Scientists from the U.S. Army Research Laboratory (ARL) have developed a new quantum sensor that is capable of covering the entire radio frequency spectrum.
According to the scientists, the new sensor could give soldiers the ability to detect communication signals over the entire radio frequency spectrum, from 0 to 100 GHz.
Such a feat is impossible with a traditional receiver system, and would require multiple systems of individual antennas, amplifiers and other components.
In 2018, U.S. Army scientists were the first in the world to create a quantum receiver that uses highly excited, super-sensitive atoms known as Rydberg atoms, to detect communications signals.
According to ARL scientist David Meyer, the current team first calculated the receiver’s channel capacity, or rate of data transmission, based on fundamental principles.
They then achieved that performance experimentally in their lab – improving on other groups’ results by orders of magnitude.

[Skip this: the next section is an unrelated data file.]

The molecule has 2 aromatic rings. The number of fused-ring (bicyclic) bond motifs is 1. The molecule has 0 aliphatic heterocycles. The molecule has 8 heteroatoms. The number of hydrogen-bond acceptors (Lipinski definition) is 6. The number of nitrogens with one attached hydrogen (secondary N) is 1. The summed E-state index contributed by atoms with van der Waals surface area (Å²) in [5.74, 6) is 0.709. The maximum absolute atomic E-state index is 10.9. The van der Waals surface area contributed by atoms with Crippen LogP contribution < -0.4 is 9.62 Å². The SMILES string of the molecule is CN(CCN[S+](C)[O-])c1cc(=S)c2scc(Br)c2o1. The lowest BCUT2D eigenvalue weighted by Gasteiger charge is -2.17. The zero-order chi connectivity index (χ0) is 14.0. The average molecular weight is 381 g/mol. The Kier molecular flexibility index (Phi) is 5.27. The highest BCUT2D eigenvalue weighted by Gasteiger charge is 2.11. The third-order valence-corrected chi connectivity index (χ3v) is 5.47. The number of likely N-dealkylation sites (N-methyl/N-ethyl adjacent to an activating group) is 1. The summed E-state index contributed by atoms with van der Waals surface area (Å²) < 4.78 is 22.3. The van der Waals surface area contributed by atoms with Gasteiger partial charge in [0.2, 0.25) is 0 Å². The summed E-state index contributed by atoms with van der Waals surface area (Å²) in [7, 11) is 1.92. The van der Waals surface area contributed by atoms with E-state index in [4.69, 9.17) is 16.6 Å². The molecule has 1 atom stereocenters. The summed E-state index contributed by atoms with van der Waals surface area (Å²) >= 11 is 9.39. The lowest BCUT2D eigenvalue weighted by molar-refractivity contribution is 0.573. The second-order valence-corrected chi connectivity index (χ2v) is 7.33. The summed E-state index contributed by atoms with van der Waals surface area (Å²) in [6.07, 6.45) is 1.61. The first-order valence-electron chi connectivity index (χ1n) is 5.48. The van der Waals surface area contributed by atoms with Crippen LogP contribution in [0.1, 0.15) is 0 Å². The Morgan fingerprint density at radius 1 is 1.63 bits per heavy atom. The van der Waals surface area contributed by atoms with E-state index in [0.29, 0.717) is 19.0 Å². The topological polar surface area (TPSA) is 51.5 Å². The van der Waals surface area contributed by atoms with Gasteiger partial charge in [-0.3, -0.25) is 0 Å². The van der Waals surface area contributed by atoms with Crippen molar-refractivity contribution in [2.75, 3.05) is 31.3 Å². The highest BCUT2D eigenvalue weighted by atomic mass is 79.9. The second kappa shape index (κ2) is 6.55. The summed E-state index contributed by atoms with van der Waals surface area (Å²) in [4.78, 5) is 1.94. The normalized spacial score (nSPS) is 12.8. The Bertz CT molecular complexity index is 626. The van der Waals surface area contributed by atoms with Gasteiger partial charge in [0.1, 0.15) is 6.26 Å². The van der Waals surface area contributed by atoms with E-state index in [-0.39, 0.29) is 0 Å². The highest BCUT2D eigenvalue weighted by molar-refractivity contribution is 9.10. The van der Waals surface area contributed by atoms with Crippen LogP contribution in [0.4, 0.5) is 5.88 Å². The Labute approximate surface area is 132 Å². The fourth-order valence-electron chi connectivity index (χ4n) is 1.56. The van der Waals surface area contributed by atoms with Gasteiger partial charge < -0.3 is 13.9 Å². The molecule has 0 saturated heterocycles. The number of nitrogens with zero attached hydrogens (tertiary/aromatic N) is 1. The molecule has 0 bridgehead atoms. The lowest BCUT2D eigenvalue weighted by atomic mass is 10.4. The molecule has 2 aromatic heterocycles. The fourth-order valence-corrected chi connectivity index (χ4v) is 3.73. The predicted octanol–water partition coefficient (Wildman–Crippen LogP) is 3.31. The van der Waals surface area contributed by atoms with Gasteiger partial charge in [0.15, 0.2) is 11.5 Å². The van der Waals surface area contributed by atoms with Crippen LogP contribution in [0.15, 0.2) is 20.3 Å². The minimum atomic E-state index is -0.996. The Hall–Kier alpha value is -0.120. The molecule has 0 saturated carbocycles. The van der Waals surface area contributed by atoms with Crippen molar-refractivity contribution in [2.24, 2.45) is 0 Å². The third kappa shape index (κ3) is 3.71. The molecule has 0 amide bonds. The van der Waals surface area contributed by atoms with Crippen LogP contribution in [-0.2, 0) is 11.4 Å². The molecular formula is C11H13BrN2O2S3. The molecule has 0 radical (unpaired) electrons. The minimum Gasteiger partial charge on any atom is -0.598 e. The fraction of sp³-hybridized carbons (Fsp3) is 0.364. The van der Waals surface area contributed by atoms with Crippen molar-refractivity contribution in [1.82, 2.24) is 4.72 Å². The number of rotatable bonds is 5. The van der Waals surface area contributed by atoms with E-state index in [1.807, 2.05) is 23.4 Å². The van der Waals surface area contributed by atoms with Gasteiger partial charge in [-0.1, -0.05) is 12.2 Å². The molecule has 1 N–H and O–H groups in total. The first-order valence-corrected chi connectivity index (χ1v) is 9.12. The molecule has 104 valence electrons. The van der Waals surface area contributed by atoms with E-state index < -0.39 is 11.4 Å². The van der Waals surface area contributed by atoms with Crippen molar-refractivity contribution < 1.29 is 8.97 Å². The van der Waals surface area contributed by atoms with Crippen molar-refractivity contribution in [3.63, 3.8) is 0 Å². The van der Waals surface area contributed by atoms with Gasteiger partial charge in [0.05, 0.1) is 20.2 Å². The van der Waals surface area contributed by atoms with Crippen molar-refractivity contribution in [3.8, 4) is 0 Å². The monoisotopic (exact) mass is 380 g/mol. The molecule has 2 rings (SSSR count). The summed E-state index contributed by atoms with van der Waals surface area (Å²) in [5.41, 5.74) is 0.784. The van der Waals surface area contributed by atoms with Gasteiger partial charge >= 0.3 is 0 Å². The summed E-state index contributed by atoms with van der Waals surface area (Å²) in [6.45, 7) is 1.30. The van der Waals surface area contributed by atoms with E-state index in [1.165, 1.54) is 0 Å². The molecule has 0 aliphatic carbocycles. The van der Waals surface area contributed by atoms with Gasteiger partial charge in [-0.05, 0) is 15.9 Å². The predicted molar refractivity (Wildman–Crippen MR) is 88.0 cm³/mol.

“These new sensors can be very small and virtually undetectable, giving soldiers a disruptive advantage,” notes Meyer.
“Rydberg-atom based sensors have only recently been considered for general electric field sensing applications, including as a communications receiver.”
“While Rydberg atoms are known to be broadly sensitive, a quantitative description of the sensitivity over the entire operational range has never been done.”
To assess potential applications, Army scientists conducted an analysis of the Rydberg sensor’s sensitivity to oscillating electric fields over an enormous range of frequencies – from 0 to 1012 Hertz.
The results show that the Rydberg sensor can reliably detect signals over the entire spectrum and compare favorably with other established electric field sensor technologies, such as electro-optic crystals and dipole antenna-coupled passive electronics.
“Quantum mechanics allows us to know the sensor calibration and ultimate performance to a very high degree, and it’s identical for every sensor,” says Meyer.
“This result is an important step in determining how this system could be used in the field.”
Image and content: U.S. Army/ARL